The “Goals” ranked high and medium were surveyed by the Commission, and the results can be found in
Appendix 1.

Operational Performance

The Commission believes that in order to provide quality service, to the public and the design and construction sector in particular, the Commission as an agency must operate as effectively and efficiently as possible. This means more than having performance measurements in place to strive for service excellence on a day-to-day basis. It also means pursuing excellence from an operational and administrative standpoint over the long term. To achieve this, the Commission also assesses itself on its operational performance. As with the above performance measures, operational excellence ensures accountability. The following are some of its operational achievements in 2016 - 2017:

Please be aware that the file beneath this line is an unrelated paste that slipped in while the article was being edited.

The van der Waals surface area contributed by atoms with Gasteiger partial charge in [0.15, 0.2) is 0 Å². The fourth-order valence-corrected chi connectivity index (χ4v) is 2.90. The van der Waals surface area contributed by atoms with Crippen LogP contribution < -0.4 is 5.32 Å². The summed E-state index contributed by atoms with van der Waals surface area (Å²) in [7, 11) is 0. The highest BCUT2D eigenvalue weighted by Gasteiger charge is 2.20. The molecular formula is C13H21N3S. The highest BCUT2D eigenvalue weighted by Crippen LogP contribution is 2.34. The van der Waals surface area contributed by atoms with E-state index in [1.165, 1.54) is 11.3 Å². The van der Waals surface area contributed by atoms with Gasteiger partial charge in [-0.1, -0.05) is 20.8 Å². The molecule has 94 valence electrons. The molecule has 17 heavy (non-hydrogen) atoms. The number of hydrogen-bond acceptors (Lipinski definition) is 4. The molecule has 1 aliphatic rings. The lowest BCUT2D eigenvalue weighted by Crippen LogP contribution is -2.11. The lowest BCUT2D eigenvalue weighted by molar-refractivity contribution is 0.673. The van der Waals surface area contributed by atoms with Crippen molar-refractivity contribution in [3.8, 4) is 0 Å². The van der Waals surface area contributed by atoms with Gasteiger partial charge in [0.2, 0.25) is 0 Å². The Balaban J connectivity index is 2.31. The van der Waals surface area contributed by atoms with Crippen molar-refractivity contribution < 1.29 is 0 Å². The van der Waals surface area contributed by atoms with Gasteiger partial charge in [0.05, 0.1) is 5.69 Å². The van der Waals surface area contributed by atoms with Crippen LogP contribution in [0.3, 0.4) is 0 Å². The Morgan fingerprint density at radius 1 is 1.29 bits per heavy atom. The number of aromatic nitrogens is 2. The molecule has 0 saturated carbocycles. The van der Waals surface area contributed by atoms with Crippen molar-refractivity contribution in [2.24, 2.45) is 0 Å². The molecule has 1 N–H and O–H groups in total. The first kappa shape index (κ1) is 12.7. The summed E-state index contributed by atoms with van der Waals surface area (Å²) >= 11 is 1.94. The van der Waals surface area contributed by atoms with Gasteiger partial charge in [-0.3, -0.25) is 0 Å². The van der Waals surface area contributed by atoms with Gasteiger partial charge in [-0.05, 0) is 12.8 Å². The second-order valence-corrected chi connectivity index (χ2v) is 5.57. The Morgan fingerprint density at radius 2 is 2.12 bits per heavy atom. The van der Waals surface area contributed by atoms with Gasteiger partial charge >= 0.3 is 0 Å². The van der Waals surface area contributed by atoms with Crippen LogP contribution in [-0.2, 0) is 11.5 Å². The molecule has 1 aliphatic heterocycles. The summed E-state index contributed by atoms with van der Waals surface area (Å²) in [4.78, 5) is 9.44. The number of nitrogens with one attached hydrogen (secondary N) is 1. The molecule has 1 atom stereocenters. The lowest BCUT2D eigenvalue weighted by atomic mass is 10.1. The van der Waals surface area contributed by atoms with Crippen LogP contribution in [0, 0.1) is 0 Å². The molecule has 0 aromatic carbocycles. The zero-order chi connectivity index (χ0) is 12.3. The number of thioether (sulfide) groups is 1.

• The Commission continued to provide a cost effective and expeditious mechanism for resolution of disputes.
  • The Commission continued to maintain its compliance with the Management Board of Cabinet’s Agencies and Appointments Directive for agencies:
    • prepared, finalized and submitted its three year Business Plan for 2017-2020; and
    • its Annual Report for 2015-2016 fiscal year was completed and approved by the Commission within the specified time frame.
  • The Commission continues to maintain compliance with the Adjudicative Tribunals Accountability, Governance and Appointments Act, 2009.
  • The Commission held two meetings of the full Commission, and will continue this practice as it accommodates the review and approval of accountability requirements such as the Annual Report and the Business Plan.
  • Thirteen new members were appointed to the Commission in November 2016 and one new member in February 2017.